Sixty-four-slice CTA outperforms DSA for brain aneurysm detection

October 5, 2009

Thanks to a near-perfect performance in a large cohort study in China, 64-slice CT angiography has shown it could replace digital subtraction angiography as the modality of choice for detecting suspected brain aneurysms at risk of spontaneous subarachnoid hemorrhage.

Thanks to a near-perfect performance in a large cohort study in China, 64-slice CT angiography has shown it could replace digital subtraction angiography as the modality of choice for detecting suspected brain aneurysms at risk of spontaneous subarachnoid hemorrhage.

Dr. Qi Li and an investigative team at Chongqing Medical University enrolled 108 consecutive patients with suspected intracranial aneurysms who underwent 64-slice CTA and DSA between May 2006 and June 2007. The investigators used combined DSA and surgical findings as the reference standard to compare CTA results.

Both modalities detected the same number of aneurysms. But CTA enabled radiologists to make more reassuring diagnoses with 3D techniques, such as volume rendering and maximum intensity projections, which helped skirt overlapping anatomic structures and artifacts and provide accurate lesion characterizations. The investigators published their findings in the September issue of Radiology.

Researchers found 107 aneurysms in 96 patients, 106 of which were detected by 64-slice CTA and DSA. CTA recorded sensitivity and specificity values of 99% and 100%, respectively. Positive and negative predictive values for CTA were 100% and 92.3% respectively.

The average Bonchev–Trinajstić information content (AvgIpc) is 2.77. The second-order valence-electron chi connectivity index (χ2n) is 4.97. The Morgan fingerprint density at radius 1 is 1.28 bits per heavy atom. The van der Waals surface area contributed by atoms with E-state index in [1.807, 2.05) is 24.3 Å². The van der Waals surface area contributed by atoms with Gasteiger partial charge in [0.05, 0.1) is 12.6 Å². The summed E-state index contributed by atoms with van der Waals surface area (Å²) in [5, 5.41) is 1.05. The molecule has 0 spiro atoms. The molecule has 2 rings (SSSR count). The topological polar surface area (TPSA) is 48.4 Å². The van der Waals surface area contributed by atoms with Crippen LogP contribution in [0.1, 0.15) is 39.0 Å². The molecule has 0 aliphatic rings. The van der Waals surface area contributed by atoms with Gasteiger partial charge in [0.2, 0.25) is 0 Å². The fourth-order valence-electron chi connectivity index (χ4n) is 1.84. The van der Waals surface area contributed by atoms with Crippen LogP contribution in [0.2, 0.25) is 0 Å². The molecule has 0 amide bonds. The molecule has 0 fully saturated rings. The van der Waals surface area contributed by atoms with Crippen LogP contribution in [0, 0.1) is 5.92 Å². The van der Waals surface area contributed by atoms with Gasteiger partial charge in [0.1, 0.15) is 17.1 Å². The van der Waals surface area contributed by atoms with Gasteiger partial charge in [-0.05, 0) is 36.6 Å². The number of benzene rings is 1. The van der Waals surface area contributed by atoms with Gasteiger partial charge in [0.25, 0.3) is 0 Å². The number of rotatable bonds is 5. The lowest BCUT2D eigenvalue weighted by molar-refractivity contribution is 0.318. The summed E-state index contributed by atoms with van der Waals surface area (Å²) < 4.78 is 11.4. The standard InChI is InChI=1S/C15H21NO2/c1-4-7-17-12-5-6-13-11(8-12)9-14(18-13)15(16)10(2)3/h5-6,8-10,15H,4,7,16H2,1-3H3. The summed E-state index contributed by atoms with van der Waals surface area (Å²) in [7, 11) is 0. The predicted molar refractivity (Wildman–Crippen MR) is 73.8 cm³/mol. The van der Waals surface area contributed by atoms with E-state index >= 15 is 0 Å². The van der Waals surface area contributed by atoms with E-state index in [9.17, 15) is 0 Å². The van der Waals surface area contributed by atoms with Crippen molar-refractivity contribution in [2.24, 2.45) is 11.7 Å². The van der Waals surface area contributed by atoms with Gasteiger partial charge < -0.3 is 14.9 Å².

Despite limitations-3D rotational angiography was not available for comparison-study findings suggest that 64-slice CTA can detect ruptured aneurysms promptly and accurately and help physicians make therapeutic decisions in patients with subarachnoid hemorrhage, researchers noted.

"In most cases, 64-section CT angiography could replace digital subtraction angiography as the primary method for the detection of suspected aneurysms in the setting of spontaneous subarachnoid hemorrhage," the researchers wrote.

DSA remains the standard of care for detection and characterization of intracranial aneurysms, despite shortcomings. It presents only biplanar reconstructions of brain vessels, can be time-consuming, and exposes patients to high doses of radiation. It has also been associated with a risk of neurologic complications.

In addition to its faster speed, 64-slice CTA uses lower radiation doses, is capable of 3D reconstruction of isotropic data sets for rich anatomic detail, and offers unlimited postprocessing techniques that may improve diagnostic accuracy, all of which give it a competitive edge, according to Li.

CTA with four- to 16-slice scanners has been compared favorably with DSA in previous studies of this setting. However, its sensitivity for detection of aneurysms smaller than 3 mm always came up short. Recent studies have shown that 64-slice CTA can offer improved performance on small lesions and can help detect aneurysms even smaller than 3 mm, the researchers noted.

According to the clinical literature, approximately one of every 20 or so adults in the U.S. may develop an intracranial aneurysm and thus be at risk for subarachnoid hemorrhage. About 80% of cases of the stroke-like condition, which can lead to serious disability or death, are caused by ruptured aneurysms.